The Palace Hotel Tokyo serves luxury in the city
By: Zaneta Cheng
October 5, 2023
With its tranquil location and distinctive Japanese hospitality, the Palace Hotel Tokyo redefines luxury in the heart of the city. Zaneta Cheng explores the historic establishment
Walking through the sliding doors that lead into the Palace Hotel Tokyo, I almost forget that I’m in the largest city in the world – not to mention one of the most densely populated. Bright and airy, with floor-to-ceiling windows across two floors, the lobby is flooded with natural light that reflects off dark marble floors. Despite all you hear about capsule hotels and the need to maximise every available square footage, space is in abundance here.
When I arrive on a Friday, ladies in dresses and men in suits are gathered in the lobby-level Palace Lounge. Some tables are spare, dotted with elegant white porcelain cups and saucers. Others are laden with black and white lacquerware. It turns out they’re here for the Palace’s famous afternoon tea service, which, I’m told, is one of the most popular of its kind in Tokyo due to its unique presentation.
One of the benefits of having afternoon tea outside of its birthplace in the United Kingdom, and in a country which has its own storied tea culture, is that the adaptation (at least at the wholly Japanese-owned and -managed Palace Hotel Tokyo) reflects the unparalleled commitment to perfection that the Japanese are revered for. Called “Stones”, the tea set is served in jyubako, a series of layered lacquered boxes made by the world-renowned Akito Akagi using river stones as a motif. Instead of your garden variety cucumber sandwiches, Japanese sweets from Nara confectioner Kashiya are served alongside Myoushou Sayama matcha. The scones are made from bamboo charcoal and barley tea served with apple jam and there’s yuzu and cassis mousse. The tea list is extensive, and we enjoy as much of it as we’re able based on the generous recommendations of our most attentive waiter.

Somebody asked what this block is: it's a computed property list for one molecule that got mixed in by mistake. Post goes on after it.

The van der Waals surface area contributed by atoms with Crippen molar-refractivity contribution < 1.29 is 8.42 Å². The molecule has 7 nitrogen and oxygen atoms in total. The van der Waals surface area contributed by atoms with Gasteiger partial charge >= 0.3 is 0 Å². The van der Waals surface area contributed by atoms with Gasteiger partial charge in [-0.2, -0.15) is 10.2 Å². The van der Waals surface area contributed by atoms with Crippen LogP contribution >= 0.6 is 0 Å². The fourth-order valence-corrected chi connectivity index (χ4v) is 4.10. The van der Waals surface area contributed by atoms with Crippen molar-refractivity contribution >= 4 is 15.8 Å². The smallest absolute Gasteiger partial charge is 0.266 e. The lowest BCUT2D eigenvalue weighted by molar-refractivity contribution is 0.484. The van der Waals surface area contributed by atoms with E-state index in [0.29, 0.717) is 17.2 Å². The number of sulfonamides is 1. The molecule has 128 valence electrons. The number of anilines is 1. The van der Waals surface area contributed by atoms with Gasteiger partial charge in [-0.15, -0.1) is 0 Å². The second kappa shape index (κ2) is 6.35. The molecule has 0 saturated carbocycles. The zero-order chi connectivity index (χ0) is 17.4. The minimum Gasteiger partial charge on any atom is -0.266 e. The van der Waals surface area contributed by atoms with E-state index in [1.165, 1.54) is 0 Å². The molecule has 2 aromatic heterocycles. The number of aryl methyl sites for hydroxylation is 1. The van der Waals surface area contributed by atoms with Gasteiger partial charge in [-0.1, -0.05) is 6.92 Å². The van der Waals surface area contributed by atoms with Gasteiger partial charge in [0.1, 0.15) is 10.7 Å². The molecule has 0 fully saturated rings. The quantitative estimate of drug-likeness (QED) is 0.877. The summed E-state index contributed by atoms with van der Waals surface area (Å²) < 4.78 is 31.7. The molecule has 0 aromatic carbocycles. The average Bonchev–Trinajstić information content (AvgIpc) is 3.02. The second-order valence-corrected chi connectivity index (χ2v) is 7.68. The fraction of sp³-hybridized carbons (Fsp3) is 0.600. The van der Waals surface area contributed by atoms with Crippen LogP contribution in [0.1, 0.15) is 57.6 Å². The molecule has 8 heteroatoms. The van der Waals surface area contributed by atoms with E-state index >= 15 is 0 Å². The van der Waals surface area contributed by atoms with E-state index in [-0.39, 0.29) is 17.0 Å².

Suffice to say, Japanese luxury doesn’t get much better than the Palace Hotel Tokyo. Situated alongside the moat that surrounds the Imperial Palace gardens, the hotel dates back to 1961 but was rebuilt from the ground up in 2012. After making our way up the very grand driveway, which is lined with stonemasonry that echoes the Imperial Palace, we arrive at the discreet check-in area to the right of the foyer (for those with club access it’s straight up to the club lounge where drinks, towels and the best of Japanese hospitality is granted upon arrival).
As we make our way through the carpeted hallways to our room, it’s obvious that this hotel is one that subscribes to classic grandeur. Dark woods and plush flooring define the aesthetic and each room is furnished in the same dark woods with a brighter palette of whites and greens before opening up to a balcony – a rarity among Japanese hotels – that overlooks the Imperial Palace gardens.